Context: Children with meningitis are routinely admitted to the hospital and administered broad-spectrum antibiotics pending culture results because distinguishing bacterial meningitis from aseptic meningitis is often difficult.
Objective: To develop and validate a simple multivariable model to distinguish bacterial meningitis from aseptic meningitis in children using objective parameters available at the time of patient presentation.
Design: Retrospective cohort study of all children with meningitis admitted to 1 urban children's hospital from July 1992 through June 2000, randomly divided into derivation (66%) and validation sets (34%).
Patients: Six hundred ninety-six previously healthy children aged 29 days to 19 years, of whom 125 (18%) had bacterial meningitis and 571 (82%) had aseptic meningitis.
Intervention: Multivariable logistic regression and recursive partitioning analyses identified the following predictors of bacterial meningitis from the derivation set: Gram stain of cerebrospinal fluid (CSF) showing bacteria, CSF protein > or =80 mg/dL, peripheral absolute neutrophil count > or =10 000 cells/mm3, seizure before or at time of presentation, and CSF absolute neutrophil count > or =1000 cells/mm3. A Bacterial Meningitis Score (BMS) was developed on the derivation set by attributing 2 points for a positive Gram stain and 1 point for each of the other variables.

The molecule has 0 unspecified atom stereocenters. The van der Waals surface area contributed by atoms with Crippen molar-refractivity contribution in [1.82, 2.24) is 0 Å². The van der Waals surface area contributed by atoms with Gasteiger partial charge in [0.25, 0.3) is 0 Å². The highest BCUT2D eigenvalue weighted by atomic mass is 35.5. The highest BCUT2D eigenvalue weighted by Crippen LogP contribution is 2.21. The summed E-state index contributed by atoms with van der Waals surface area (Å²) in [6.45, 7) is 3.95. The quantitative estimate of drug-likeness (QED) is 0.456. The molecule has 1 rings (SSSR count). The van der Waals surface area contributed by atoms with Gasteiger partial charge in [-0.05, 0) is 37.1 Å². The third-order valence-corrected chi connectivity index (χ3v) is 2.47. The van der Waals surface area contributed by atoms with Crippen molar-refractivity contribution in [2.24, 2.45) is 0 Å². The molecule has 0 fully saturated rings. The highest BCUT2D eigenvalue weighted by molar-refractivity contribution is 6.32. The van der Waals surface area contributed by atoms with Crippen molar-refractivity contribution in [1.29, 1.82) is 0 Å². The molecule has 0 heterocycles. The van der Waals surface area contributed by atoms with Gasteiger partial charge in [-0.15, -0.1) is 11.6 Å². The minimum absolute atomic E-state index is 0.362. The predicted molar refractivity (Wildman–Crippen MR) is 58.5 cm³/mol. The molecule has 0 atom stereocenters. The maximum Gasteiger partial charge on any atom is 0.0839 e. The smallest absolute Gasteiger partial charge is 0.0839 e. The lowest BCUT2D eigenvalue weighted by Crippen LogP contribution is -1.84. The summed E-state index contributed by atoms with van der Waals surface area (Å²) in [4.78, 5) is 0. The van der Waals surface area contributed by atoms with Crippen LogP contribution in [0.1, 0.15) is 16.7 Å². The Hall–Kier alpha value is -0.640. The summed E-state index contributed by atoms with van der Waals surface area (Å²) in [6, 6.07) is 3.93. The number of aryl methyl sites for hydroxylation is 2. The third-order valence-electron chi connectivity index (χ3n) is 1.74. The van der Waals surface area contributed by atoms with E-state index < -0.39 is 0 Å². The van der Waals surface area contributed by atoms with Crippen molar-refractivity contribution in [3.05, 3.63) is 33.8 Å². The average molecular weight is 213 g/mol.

Main outcome measure: The accuracy of the BMS when applied to the validation set.
Results: A BMS of 0 accurately identified patients with aseptic meningitis without misclassifying any child with bacterial meningitis in the validation set. The negative predictive value of a score of 0 for bacterial meningitis was 100% (95% confidence interval: 97%-100%). A BMS > or =2 predicted bacterial meningitis with a sensitivity of 87% (95% confidence interval: 72%-96%).
Conclusions: The BMS accurately identifies children at low (BMS = 0) or high (BMS > or =2) risk of bacterial meningitis. Outpatient management may be considered for children in the low-risk group.